The aftermath of the San Bruno pipeline explosion. Image courtesy of Bryan/Wikimedia Commons.

Pacific Gas and Electric (PG&E) was hit with a record $1.6 billion fine on Thursday for a 2010 California pipeline blast that killed eight people and destroyed 38 homes.

The fine is tied to a September 2010 pipeline explosion in San Bruno that released about 47.6 million cubic feet of natural gas, setting off a blaze that eventually killed eight people and injured 58 others.

Regulators have traced the cause of the blast to faulty welding in the pipeline and insufficient oversight.

The California Public Utilities Commission (CPUC) also found that the California based utility giant committed 2,425  safety violations in the years leading up to the blast.

PG&E will pay $850 million in gas transmission pipeline safety infrastructure improvements, a $300 million fine to the state’s General Fund, $400 million for a one-time bill credit spread across PG&E’s gas customers and $50 million for further pipeline safety improvements.

When the new fines are added to disallowances already imposed by CPUC the penalties and remedies exceed $2.2 billion.

PG&E is still facing up to $1.13 billion in federal criminal fines.

“No decision can rectify the loss that the community of San Bruno suffered as a result of the gas transmission pipeline rupture, but I believe that our decision will enable us to focus going forward on making sure the system is the safest it can be,” CPUC commissioner Carla J. Peterman said.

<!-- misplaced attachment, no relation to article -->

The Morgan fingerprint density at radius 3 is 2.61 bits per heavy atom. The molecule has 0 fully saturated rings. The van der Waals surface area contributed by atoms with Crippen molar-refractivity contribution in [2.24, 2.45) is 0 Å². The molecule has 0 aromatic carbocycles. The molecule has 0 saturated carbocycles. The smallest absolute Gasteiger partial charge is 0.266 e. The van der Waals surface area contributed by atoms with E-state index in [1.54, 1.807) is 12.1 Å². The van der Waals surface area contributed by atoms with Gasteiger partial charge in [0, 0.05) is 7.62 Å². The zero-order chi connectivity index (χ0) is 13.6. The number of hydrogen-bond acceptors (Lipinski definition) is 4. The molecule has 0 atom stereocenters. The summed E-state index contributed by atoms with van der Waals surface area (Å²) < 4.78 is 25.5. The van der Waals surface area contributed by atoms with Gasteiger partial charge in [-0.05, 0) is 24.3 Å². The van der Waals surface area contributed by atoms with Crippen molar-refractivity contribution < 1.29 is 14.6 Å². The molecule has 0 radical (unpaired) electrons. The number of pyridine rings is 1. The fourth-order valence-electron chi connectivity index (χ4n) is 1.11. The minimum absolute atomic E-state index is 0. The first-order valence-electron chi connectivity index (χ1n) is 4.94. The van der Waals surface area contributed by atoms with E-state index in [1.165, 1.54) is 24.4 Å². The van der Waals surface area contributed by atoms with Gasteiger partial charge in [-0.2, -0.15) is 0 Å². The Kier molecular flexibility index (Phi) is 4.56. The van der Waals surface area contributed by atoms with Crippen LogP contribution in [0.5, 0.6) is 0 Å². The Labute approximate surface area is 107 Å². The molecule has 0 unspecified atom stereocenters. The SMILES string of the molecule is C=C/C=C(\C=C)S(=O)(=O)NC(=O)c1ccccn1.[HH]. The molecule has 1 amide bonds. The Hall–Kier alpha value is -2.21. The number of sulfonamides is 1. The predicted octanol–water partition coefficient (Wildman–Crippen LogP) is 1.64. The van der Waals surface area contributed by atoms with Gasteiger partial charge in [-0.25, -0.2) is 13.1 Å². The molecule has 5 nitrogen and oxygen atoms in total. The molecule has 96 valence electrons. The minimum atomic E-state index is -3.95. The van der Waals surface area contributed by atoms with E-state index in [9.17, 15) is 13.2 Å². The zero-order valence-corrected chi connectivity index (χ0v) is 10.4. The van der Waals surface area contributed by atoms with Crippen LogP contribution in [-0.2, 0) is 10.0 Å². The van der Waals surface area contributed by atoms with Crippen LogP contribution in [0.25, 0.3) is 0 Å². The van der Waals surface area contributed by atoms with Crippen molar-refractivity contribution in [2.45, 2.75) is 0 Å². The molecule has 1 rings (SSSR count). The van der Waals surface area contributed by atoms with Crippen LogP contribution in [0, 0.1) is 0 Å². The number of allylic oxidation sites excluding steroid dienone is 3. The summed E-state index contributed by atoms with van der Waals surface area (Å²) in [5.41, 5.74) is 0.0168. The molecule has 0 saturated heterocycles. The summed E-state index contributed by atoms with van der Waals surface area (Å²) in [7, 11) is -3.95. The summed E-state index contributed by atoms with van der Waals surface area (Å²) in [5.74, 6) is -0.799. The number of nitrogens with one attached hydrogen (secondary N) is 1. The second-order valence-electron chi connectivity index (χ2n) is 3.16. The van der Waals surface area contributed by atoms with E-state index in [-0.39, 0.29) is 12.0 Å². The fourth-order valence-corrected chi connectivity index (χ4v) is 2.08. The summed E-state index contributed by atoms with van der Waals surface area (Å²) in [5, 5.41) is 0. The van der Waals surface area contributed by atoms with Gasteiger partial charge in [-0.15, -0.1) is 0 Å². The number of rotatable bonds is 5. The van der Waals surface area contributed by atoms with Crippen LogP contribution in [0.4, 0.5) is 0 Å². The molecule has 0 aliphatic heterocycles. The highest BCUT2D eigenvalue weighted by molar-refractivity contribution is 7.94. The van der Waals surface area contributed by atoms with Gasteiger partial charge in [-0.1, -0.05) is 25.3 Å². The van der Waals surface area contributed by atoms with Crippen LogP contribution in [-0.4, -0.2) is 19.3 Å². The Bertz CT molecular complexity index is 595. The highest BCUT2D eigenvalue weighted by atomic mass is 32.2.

Penalties and remedies against PG&E must be paid by shareholders and are not recoverable from PG&E’s customers.

“We want our customers and their families to know that all of us at PG&E have committed ourselves to a goal of transforming this company into the safest and most reliable energy provider in America,” PG&E chairman and CEO Tony Earley said.

The decision process has not been without controversy.

The U.S. Attorney’s office in San Francisco and the attorney general of California are currently investigating improper emails between CPUC members and PG&E, Bloomberg said.

Two CPUC members were forced to recuse themselves from voting on the fine after emails exchanges with PG&E were made public.



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